Staying Connected, Staying Strong

Staying Connected, Staying StrongStaying Connected, Staying Strong

Those four words say a lot to me not only as Pastor, but also as Executive Director.

As a pastor, I am reminded of the parable Jesus told:  “What do you think? If a man has a hundred sheep, and one of them goes astray, does he not leave the ninety-nine and go to the mountains to seek the one that is straying?” [Matthew 18:12 NKJV]

Jesus used a simple illustration to communicate a directive to every pastor-shepherd. In order to truly disciple Christians into fully devoted, mature followers of Christ, helping them stay connected to the body of Christ is essential. Jesus made it clear that shepherds keep their sheep connected to the fold. For the local church this means we are to seek for straying sheep and help them reconnect to the fold of the church.

As Pastor, I’ve always viewed this shepherding task as a very important and serious responsibility. The spiritual lives of my sheep are dependent upon their connection to the church. A shepherding pastor must also strive to help members stay in the fold of the church. If they stay connected they are better protected from tragic pitfalls and hidden obstacles that await outside the church. A church is always stronger with 100% of its sheep in the fold than it is when even a few are missing.

As Executive Director, the words, Staying Connected, Staying Strong, also have a sobering effect on me. I am reminded that as General Baptists strive to advance the Kingdom, every mission field is crucially important to us. For we “are the body of Christ, and each one of you is a part of it” (1 Corinthians 12:27). We can never forget the sacrifices of missionary families who travel to different states or countries to spread the gospel. We can never forget the sacrificial giving of individuals and churches that help develop new ministries in the U.S. and around the globe.

I always feel a burden when I visit our mission fields. I want to make sure that our missionaries and national workers know that they have a larger General Baptist family in the United States who love them and want to stay connected with them. As a network of churches called General Baptist, we must stay connected to the ministries God has provided to us.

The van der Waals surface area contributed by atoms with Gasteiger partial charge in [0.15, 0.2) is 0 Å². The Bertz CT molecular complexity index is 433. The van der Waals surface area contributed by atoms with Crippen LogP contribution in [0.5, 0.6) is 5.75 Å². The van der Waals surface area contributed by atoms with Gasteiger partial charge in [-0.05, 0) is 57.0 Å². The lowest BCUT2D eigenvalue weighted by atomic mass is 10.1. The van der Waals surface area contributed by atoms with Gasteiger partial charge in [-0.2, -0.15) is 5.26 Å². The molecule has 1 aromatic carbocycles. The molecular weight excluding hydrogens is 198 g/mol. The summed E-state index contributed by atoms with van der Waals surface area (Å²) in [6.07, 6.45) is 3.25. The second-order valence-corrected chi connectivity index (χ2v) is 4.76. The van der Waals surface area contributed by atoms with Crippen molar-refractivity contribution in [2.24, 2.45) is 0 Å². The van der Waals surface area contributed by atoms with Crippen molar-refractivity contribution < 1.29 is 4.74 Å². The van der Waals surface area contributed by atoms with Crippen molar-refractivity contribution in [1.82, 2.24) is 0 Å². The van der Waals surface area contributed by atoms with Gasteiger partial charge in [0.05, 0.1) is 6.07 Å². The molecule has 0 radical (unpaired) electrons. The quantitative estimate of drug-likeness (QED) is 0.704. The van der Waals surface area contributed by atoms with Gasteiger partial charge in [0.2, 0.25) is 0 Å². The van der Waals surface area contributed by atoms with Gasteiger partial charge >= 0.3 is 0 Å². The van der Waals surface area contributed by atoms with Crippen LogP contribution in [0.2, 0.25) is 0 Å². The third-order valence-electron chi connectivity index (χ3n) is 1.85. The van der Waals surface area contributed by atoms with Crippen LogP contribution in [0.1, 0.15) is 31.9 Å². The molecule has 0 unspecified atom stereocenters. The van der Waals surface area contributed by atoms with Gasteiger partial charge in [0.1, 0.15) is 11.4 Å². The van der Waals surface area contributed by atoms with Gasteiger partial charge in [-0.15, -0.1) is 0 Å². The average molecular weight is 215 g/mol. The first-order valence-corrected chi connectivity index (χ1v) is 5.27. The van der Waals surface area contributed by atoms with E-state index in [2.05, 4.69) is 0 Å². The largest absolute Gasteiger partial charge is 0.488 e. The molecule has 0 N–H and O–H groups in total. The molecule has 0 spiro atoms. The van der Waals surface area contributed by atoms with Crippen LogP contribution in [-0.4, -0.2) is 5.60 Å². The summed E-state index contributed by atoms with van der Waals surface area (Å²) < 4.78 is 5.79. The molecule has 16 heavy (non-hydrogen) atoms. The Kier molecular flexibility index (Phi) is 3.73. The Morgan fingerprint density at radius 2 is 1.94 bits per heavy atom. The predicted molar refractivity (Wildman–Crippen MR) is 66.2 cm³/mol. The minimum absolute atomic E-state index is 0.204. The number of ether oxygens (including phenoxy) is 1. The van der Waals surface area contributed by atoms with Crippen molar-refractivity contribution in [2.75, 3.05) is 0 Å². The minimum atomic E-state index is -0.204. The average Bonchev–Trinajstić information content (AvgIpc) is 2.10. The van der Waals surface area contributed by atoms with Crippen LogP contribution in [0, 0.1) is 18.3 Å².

We try to maintain this connection by having our missionaries, and now some national workers as well, travel to the United States to attend the Summit. I want this to continue each year so the ability to meet with, pray with, worship with, and laugh with their greater General Baptist family will breathe encouragement into the lives of our missionaries, national workers and the mission fields they represent.

I believe Jesus is pleased with our General Baptist family when we seek to stay connected at the local, national, and international levels.

Local pastor, I know how tough ministry life can be. One weapon in Satan’s arsenal is isolation and separation. Pastors, we don’t want you to be disconnected, struggling to do ministry alone. We have designed conferences to equip you to do the work more creatively, efficiently, and meaningfully than ever before. Our Barnabas Project attempts to make personal connection to you. We offer services to help personal networking and maintain current communications.

Local church, regardless of your size, location, or budget, we value your connection to General Baptist Ministries. In light of the troubled state of our culture and the recent ruling by our U.S. Supreme Court regarding marriage and family, the time to stand strong together upon the Word of God is now.

Missionaries and national workers, we believe in your sacrifice and mission. We are dedicated to giving you our prayers as well as our financial support.

Staying Connected, Staying Strong. May these words stir every General Baptist. No Pastor can be left behind. No mission field can be forgotten. No local church can be cast aside. No General Baptist can be overlooked. You belong to a larger body of believers committed to helping you do more together than you could ever do alone.

Clint Cook – Executive Director
General Baptist Ministries

3 Reasons Why Churches Should Incorporate

By Dr. Franklin Dumond

Churches in the United States originally mirrored the state-church structures of England. In fact, the state of Massachusetts maintained a state sponsored church until 1833. In those original structures the church was an extension of the state. This remains essentially the case in many European countries where a government operated church exists.

Part of the incentive for early pioneers to migrate to America was the incentive for religious freedom. They did not at first, however, set out to establish a free-church tradition. Instead, they simply established their preferred version of a state sponsored church.